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New Mexico rural electric co-op making headway on renewable energy

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Roz Brown

(New Mexico News Connection) Latino and Hispanic workers make up about 18-percent of the U.S, clean-energy workforce, and a New Mexico company wants to make sure their work reaches communities of color. Since 2010, the Kit Carson Electric Cooperative serving Taos and surrounding communities has been moving toward a goal of total renewable energy. 

Kit Carson Electric Cooperative CEO Luis Reyes said it reached a milestone this year. The company was able to offer 100 percent daytime solar energy and broadband internet service to all users. As a recreational destination, Reyes says local residents support a clean-energy economy.

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"The type of energy that we produce, or the emissions from that, is really important to that kind of quality of life and economic foundation. So, I think the next step is how do we then leverage emerging technologies such as storage or batteries to become a more resilient, safer and cleaner community," he continued.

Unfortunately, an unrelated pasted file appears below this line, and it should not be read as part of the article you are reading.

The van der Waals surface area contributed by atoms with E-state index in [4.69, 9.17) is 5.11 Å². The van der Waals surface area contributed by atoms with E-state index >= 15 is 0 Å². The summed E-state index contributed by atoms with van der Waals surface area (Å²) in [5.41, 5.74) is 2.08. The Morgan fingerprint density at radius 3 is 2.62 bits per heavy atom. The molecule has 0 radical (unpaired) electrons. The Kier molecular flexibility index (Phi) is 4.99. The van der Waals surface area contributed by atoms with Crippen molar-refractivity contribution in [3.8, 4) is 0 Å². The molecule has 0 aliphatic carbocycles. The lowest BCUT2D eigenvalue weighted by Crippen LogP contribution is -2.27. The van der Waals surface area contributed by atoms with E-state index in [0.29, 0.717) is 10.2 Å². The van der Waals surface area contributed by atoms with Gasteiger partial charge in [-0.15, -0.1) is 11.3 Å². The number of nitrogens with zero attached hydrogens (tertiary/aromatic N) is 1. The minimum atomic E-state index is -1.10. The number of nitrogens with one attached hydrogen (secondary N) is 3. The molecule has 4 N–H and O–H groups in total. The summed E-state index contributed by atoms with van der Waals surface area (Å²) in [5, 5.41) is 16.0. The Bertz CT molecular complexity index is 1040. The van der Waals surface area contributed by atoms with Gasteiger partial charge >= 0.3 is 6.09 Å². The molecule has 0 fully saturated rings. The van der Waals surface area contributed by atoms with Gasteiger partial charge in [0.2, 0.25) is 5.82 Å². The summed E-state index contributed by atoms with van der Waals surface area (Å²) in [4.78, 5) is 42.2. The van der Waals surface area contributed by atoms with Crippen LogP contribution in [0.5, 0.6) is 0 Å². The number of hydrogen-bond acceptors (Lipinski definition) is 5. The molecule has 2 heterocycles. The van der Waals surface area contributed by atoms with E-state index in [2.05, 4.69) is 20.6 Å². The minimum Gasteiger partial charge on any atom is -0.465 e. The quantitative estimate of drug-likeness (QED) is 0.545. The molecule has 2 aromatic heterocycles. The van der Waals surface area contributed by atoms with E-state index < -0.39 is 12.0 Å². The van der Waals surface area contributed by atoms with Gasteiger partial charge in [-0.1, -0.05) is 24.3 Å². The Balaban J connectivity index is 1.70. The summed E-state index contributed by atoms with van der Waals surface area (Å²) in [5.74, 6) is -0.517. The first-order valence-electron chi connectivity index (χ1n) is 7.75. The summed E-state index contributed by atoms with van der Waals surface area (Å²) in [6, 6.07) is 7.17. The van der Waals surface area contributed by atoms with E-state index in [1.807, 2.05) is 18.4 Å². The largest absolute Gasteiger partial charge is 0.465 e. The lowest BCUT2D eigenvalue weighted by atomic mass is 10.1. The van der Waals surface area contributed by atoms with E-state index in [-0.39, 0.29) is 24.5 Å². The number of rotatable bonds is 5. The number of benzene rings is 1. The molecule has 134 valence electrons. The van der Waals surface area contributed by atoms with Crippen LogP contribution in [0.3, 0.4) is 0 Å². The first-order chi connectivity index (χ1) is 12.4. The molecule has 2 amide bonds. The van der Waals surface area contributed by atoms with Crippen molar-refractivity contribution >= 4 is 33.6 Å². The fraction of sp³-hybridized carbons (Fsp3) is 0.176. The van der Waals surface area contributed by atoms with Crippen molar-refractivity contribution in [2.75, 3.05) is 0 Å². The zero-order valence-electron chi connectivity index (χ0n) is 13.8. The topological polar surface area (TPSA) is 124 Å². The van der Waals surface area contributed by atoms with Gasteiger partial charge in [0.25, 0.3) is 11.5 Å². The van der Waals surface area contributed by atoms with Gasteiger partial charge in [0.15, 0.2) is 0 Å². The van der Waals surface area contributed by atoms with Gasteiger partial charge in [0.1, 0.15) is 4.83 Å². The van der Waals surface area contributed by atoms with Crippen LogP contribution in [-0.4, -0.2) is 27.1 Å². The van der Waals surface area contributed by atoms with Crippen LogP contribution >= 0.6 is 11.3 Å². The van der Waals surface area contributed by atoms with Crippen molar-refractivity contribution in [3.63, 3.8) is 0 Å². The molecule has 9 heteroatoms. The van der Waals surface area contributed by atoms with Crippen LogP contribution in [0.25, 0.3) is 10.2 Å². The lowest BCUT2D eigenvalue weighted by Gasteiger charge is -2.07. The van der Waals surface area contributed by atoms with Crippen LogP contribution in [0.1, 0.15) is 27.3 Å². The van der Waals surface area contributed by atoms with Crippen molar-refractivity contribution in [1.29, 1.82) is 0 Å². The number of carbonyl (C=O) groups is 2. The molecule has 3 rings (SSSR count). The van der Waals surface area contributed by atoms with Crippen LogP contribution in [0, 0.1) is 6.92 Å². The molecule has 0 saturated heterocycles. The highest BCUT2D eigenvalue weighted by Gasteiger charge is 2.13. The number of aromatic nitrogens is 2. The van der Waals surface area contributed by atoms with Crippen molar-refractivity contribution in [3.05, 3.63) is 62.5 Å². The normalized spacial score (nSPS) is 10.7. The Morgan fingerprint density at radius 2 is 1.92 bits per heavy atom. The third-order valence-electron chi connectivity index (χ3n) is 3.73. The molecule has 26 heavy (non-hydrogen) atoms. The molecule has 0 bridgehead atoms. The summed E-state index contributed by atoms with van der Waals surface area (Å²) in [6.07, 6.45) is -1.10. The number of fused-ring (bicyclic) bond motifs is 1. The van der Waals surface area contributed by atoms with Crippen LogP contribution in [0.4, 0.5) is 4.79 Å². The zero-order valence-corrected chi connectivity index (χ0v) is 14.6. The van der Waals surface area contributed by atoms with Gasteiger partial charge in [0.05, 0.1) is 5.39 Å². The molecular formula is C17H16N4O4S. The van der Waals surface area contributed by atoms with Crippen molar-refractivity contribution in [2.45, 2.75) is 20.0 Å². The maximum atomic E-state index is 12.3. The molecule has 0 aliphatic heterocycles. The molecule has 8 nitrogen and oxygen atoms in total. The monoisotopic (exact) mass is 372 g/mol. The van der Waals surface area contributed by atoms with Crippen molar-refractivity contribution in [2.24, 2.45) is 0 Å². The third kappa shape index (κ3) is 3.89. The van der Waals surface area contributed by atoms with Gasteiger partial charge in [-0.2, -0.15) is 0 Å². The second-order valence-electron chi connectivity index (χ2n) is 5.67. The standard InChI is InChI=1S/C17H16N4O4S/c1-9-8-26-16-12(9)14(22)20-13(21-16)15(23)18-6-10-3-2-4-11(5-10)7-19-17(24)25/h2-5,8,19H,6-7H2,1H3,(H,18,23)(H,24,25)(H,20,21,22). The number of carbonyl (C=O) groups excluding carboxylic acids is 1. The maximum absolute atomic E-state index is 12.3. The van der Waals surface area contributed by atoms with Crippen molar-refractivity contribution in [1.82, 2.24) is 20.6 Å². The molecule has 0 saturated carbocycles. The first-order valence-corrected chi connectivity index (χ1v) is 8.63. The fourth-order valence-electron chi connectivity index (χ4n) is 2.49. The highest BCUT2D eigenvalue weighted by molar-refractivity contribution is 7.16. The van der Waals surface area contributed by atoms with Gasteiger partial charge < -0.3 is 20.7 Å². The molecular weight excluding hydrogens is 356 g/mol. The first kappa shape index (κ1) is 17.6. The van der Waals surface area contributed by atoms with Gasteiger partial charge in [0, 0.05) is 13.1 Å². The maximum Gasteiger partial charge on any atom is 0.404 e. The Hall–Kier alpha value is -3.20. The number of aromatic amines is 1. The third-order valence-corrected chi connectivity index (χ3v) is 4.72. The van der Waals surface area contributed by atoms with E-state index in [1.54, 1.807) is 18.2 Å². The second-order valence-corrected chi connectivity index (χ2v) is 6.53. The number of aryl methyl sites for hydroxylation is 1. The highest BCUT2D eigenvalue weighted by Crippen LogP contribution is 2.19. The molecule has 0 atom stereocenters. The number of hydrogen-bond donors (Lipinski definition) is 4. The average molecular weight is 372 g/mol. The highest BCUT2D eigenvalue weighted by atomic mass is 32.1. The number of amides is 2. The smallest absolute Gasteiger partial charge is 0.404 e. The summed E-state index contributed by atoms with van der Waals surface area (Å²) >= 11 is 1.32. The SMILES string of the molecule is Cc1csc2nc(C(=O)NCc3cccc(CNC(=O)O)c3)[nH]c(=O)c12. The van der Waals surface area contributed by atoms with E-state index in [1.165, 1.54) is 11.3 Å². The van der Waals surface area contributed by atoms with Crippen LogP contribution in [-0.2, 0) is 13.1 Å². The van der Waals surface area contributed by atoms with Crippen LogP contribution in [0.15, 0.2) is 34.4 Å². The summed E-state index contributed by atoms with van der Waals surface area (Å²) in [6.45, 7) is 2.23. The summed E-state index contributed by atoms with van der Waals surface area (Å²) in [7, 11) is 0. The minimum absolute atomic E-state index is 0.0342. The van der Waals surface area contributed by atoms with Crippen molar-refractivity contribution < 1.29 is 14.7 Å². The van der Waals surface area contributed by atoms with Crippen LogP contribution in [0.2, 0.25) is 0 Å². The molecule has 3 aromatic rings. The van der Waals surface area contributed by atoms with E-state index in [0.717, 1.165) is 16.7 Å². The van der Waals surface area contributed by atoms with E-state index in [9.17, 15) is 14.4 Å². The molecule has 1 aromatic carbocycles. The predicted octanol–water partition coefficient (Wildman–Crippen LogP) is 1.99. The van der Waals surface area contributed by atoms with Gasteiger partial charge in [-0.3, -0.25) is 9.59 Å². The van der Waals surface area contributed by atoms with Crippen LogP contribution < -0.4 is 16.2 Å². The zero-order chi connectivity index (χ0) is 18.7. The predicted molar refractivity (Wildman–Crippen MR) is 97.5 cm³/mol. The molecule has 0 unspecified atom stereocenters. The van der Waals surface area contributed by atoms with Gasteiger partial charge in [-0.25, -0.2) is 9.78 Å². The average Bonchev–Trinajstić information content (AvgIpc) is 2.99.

The U.S. Department of Energy says clean energy jobs increased in every state from 2021 to 2022. 

The group - Hispanics Enjoying Camping, Hunting, and the Outdoors (HECHO) - produced a case study to highlight the co-op's success. 

Executive Director Camilla Simon noted that burning fossil fuels and extreme weather events caused by climate change disproportionally impact Hispanic communities - especially in New Mexico, which is a major producer of oil and natural gas. She said that means rural electric cooperatives play a critical role in the clean-economy transition.

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"The hope is that other rural co-ops in New Mexico would follow suit by increasing their renewable energy mix and building out broadband with electricity in mind and renewable energy in mind," she said. 

The Kit Carson Cooperative has been able to tap into the federal government's 2021 Infrastructure Investment and Jobs Act and the Inflation Reduction Act of 2022 to help meet customer needs. 

Max Trujillo, a field coordinator with San Miguel County and HECHO commissioner said he is happy to see barriers to renewable energy being removed and the wheels of innovation rolling.

"We just need to become a spoke and just be part of it. So, I think those barriers are getting broken down because you can't ignore it - this is so big - and I hope that other co-ops and other states and everything will kind-of keep that lead," he said.